In order to support the expanding infrastructure along State Route 50, Independence Excavating (IX) mobilized to the first of five contracts on four separate sites for FirstEnergy in early 2020. Due to our work history and knowledge of the region, IX was able to coordinate with the owner and engineer to play a valuable design-assist role in order to accelerate the tight schedule of these projects and provide cost savings to the owner, even as designs were being modified throughout the construction process.
The fast-paced schedule at the Flint Run Substation project required IX to mobilize some of our largest iron to move over 600,000 CY of dirt and rock on double shifts to make subgrade for a new substation pad. Heavy rainfall and strict DEP requirements posed constant challenges, but the project team was able to install the drainage systems and erosion control devices necessary to keep the site drained and in compliance while still meeting the contract deadlines. Two large retaining walls were constructed in order to protect existing infrastructure and facilitate new pad construction.
In order to connect the new substation to the grid, IX installed access roads to support the Flint Run 500kV Tap project. Climbing up steep terrain, a half-mile of access road and 8 structure pads were constructed ahead of schedule and within tight outage constraints.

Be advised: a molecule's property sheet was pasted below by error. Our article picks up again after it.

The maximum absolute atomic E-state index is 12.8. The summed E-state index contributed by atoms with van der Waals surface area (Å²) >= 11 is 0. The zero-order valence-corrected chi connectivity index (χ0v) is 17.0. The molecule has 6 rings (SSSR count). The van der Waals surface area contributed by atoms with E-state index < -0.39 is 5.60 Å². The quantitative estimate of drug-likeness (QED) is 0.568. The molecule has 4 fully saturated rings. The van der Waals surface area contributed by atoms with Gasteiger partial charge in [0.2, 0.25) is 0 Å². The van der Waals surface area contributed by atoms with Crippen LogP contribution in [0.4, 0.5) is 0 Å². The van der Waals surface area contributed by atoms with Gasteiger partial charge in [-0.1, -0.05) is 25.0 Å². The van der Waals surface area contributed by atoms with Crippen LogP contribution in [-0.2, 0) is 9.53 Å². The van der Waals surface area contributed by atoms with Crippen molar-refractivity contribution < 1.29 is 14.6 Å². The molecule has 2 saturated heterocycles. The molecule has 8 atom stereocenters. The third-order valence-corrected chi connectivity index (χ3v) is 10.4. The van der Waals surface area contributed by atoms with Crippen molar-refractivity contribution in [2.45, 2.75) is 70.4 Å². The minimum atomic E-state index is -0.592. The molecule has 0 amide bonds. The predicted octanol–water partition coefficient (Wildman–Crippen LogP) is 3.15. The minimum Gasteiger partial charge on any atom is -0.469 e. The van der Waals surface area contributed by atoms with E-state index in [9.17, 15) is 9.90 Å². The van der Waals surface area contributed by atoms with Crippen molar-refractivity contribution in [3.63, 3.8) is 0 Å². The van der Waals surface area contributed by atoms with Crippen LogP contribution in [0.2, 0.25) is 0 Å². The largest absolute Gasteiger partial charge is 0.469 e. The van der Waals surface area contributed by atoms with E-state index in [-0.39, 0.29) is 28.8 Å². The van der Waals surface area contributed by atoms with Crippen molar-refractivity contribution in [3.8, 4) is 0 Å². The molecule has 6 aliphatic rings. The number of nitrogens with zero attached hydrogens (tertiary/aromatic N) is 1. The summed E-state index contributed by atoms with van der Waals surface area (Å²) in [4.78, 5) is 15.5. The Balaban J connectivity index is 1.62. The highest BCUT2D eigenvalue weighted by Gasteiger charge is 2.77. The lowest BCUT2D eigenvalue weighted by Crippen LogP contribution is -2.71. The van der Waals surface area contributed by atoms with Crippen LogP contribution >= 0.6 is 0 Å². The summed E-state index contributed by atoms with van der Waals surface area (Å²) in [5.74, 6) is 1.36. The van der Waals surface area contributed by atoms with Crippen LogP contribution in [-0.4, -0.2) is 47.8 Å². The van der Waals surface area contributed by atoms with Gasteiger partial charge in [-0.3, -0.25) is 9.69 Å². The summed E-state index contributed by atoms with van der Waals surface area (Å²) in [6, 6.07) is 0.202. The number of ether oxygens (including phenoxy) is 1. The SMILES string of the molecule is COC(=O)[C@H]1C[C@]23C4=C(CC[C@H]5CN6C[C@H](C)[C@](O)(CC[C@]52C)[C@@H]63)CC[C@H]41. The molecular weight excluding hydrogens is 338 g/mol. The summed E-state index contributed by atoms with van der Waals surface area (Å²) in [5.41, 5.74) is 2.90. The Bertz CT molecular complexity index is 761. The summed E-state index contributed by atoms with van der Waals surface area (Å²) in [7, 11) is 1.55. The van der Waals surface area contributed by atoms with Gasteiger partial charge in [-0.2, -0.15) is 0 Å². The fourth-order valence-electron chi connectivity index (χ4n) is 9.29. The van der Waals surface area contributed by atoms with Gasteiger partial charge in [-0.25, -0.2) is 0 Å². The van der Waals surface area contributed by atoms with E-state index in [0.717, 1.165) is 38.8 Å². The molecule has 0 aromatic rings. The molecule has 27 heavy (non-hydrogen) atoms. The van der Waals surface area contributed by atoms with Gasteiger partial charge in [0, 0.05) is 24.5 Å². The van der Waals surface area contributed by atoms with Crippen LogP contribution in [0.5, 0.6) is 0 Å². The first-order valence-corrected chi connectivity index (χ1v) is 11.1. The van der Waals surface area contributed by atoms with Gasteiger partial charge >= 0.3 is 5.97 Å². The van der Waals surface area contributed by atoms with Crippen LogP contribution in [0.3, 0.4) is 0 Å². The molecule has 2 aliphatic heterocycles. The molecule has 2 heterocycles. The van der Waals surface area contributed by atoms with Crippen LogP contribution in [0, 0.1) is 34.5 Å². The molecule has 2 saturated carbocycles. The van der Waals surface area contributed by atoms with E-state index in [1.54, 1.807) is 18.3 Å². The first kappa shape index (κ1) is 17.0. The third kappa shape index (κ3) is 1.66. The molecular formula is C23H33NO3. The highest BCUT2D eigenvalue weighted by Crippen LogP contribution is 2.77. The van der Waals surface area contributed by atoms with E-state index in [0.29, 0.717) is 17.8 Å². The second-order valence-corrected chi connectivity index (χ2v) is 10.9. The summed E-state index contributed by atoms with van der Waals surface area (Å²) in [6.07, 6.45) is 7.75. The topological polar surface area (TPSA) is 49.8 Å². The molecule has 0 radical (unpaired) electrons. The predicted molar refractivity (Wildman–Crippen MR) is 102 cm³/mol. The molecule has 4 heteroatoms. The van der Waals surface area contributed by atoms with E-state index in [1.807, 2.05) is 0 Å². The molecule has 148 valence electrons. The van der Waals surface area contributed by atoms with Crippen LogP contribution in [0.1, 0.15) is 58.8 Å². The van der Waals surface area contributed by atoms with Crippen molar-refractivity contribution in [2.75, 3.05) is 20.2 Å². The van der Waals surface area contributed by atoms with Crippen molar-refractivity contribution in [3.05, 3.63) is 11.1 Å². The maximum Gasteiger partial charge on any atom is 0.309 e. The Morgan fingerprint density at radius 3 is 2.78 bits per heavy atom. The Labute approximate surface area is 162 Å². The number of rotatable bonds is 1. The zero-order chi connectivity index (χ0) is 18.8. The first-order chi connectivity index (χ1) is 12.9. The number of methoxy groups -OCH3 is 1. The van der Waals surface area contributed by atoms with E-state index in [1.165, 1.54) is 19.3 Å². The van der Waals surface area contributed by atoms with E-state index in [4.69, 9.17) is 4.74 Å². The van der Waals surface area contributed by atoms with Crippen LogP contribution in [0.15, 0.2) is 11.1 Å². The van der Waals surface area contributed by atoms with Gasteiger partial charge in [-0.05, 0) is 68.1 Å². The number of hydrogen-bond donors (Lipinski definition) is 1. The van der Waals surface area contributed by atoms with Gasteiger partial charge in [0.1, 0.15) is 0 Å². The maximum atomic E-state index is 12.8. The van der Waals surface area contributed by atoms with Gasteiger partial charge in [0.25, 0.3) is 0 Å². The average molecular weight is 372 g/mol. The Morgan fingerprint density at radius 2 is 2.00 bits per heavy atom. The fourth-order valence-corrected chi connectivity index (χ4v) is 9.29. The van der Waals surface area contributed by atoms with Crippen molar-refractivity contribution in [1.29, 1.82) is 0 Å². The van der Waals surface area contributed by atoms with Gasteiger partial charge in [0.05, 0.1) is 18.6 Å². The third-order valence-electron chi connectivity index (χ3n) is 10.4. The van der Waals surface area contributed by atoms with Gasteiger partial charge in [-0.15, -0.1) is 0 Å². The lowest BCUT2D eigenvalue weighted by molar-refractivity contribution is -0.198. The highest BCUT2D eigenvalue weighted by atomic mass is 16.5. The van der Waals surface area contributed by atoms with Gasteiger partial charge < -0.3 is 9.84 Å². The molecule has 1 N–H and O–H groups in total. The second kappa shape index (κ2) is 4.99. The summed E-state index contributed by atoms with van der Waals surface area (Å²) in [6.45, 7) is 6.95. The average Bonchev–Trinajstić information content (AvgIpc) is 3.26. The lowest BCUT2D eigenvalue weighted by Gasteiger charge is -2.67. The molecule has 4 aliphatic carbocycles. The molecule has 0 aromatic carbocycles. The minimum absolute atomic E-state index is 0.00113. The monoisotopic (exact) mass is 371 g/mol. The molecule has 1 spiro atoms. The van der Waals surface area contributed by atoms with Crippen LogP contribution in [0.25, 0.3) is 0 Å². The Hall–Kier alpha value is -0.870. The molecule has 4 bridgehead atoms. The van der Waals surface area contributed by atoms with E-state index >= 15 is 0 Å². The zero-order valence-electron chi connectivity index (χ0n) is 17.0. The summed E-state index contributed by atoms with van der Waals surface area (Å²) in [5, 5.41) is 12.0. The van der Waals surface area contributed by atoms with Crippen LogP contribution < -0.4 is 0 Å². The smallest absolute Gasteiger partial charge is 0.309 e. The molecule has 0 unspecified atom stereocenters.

At the existing Waldo Run Substation, the increased electrical load required expanding the footprint of the substation. A large segmental block retaining wall was built to accommodate this, along with improved drainage in the existing pad. Multiple nearby slips were repaired, with one requiring a soil nail retaining wall, and access road earthwork to facilitate access to the new 138kV line that would enter the substation.
The 138kV line was needed to connect the newly constructed Flint Run Substation to the expanded Waldo Run Substation. We carved 3.5 miles of access roads and 13 structure pads through difficult terrain and a winding ridge top. Additional coordination was needed as the only access for all trades to this project was along the under-construction retaining wall at the substation.
Throughout construction, close coordination was required between all project teams, owner’s representatives and engineers, and adjacent landowners. In addition, the IX team employed a full-time safety representative on site to keep team members safe while working over 100,000 man-hours to deliver these crucial projects.